The first time I heard about Dunhuang in China’s Gobi desert, I was attending a seminar conducted by Dr. Vincent Yip. Dr. Yip is an accomplished photojournalist who teaches a Silk Road course at Stanford in addition to his courses about Marketing to more than 1.3 Billion Customers in China and Asia.
The June 2010 issue of National Geographic had a piece about the history of the Mogao caves near Dunhuang, a Silk Road oasis in northwestern China.
The Buddhist art found in almost 800 hand carved caves are considered among the world’s finest. There is nearly a half-million square feet of wall space decorated with these murals and more than 2,000 sculptures.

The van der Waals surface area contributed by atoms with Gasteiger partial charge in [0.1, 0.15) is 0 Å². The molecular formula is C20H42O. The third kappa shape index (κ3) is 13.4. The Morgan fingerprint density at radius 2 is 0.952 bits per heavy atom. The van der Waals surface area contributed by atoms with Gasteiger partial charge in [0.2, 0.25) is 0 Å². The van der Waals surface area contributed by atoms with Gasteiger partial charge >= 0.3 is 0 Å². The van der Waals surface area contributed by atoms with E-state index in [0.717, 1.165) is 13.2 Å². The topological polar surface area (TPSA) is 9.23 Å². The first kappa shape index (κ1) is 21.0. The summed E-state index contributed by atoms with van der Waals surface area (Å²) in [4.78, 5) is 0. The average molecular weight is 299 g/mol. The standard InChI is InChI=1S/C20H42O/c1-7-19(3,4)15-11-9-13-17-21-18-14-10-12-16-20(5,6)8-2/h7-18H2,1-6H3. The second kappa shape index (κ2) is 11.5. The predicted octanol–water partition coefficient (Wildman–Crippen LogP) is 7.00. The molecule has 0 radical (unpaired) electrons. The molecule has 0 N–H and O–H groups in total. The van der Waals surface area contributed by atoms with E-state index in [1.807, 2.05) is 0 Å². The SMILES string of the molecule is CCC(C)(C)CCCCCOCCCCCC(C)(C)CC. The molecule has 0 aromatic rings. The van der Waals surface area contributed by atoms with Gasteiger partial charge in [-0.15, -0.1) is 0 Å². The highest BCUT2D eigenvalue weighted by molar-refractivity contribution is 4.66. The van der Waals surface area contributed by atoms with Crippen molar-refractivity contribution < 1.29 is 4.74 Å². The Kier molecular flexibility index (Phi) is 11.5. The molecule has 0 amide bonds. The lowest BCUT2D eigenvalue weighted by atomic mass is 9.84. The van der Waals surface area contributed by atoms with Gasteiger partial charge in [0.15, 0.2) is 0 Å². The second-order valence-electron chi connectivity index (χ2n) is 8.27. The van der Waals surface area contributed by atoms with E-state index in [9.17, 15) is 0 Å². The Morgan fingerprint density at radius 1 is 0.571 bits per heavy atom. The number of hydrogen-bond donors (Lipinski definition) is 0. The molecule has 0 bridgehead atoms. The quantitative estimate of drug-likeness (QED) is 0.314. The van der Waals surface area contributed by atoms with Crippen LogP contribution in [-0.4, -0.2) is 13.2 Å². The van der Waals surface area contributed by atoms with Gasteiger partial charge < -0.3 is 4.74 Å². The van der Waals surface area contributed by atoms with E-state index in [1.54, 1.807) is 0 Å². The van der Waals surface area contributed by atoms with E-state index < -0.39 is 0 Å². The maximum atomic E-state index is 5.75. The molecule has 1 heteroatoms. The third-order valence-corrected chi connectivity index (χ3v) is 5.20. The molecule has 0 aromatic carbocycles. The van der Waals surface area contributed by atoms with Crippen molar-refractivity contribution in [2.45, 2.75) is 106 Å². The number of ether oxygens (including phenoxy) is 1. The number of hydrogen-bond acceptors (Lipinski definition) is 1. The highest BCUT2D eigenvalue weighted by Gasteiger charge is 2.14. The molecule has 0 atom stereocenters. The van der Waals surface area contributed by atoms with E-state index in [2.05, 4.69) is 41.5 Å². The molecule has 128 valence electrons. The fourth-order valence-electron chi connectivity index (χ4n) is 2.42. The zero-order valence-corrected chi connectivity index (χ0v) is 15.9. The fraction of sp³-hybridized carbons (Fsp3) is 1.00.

Between the fourth and 14th centuries AD—over a thousand years of history was documented on scrolls, sculptures and wall paintings revealing a multicultural world more vibrant than anyone imagined.
Contrary to popular belief and the Dalai Lama’s soft-spoken words of peace, Buddhism, like all large religious movements, has had a bloody and violent history depicted in the picture on page 145 of the National Geographic that shows an eighth-century heavenly armored guard with bulging eyes trampling a foreign demon.
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